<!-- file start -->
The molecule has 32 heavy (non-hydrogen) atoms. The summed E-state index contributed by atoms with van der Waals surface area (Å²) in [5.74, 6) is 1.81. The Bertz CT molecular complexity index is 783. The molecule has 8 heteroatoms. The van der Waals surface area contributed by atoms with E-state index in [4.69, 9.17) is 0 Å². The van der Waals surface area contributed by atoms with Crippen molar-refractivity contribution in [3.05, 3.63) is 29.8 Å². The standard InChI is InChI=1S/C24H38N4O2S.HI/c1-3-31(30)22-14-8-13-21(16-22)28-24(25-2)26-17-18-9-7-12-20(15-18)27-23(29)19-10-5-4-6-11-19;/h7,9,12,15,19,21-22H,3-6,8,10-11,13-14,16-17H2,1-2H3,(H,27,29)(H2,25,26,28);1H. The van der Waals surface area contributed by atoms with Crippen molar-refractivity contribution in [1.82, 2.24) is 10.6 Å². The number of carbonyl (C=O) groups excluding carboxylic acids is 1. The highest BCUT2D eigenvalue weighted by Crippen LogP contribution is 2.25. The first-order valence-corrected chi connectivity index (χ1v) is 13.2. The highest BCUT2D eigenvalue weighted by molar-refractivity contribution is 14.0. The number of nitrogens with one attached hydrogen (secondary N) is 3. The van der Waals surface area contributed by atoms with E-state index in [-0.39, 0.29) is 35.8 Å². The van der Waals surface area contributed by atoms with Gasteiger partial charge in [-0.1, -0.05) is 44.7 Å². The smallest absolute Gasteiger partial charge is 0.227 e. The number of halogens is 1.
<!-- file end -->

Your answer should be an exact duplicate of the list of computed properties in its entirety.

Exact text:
The molecule has 32 heavy (non-hydrogen) atoms. The summed E-state index contributed by atoms with van der Waals surface area (Å²) in [5.74, 6) is 1.81. The Bertz CT molecular complexity index is 783. The molecule has 8 heteroatoms. The van der Waals surface area contributed by atoms with E-state index in [4.69, 9.17) is 0 Å². The van der Waals surface area contributed by atoms with Crippen molar-refractivity contribution in [3.05, 3.63) is 29.8 Å². The standard InChI is InChI=1S/C24H38N4O2S.HI/c1-3-31(30)22-14-8-13-21(16-22)28-24(25-2)26-17-18-9-7-12-20(15-18)27-23(29)19-10-5-4-6-11-19;/h7,9,12,15,19,21-22H,3-6,8,10-11,13-14,16-17H2,1-2H3,(H,27,29)(H2,25,26,28);1H. The van der Waals surface area contributed by atoms with Crippen molar-refractivity contribution in [1.82, 2.24) is 10.6 Å². The number of carbonyl (C=O) groups excluding carboxylic acids is 1. The highest BCUT2D eigenvalue weighted by Crippen LogP contribution is 2.25. The first-order valence-corrected chi connectivity index (χ1v) is 13.2. The highest BCUT2D eigenvalue weighted by molar-refractivity contribution is 14.0. The number of nitrogens with one attached hydrogen (secondary N) is 3. The van der Waals surface area contributed by atoms with E-state index in [-0.39, 0.29) is 35.8 Å². The van der Waals surface area contributed by atoms with Gasteiger partial charge in [-0.1, -0.05) is 44.7 Å². The smallest absolute Gasteiger partial charge is 0.227 e. The number of halogens is 1.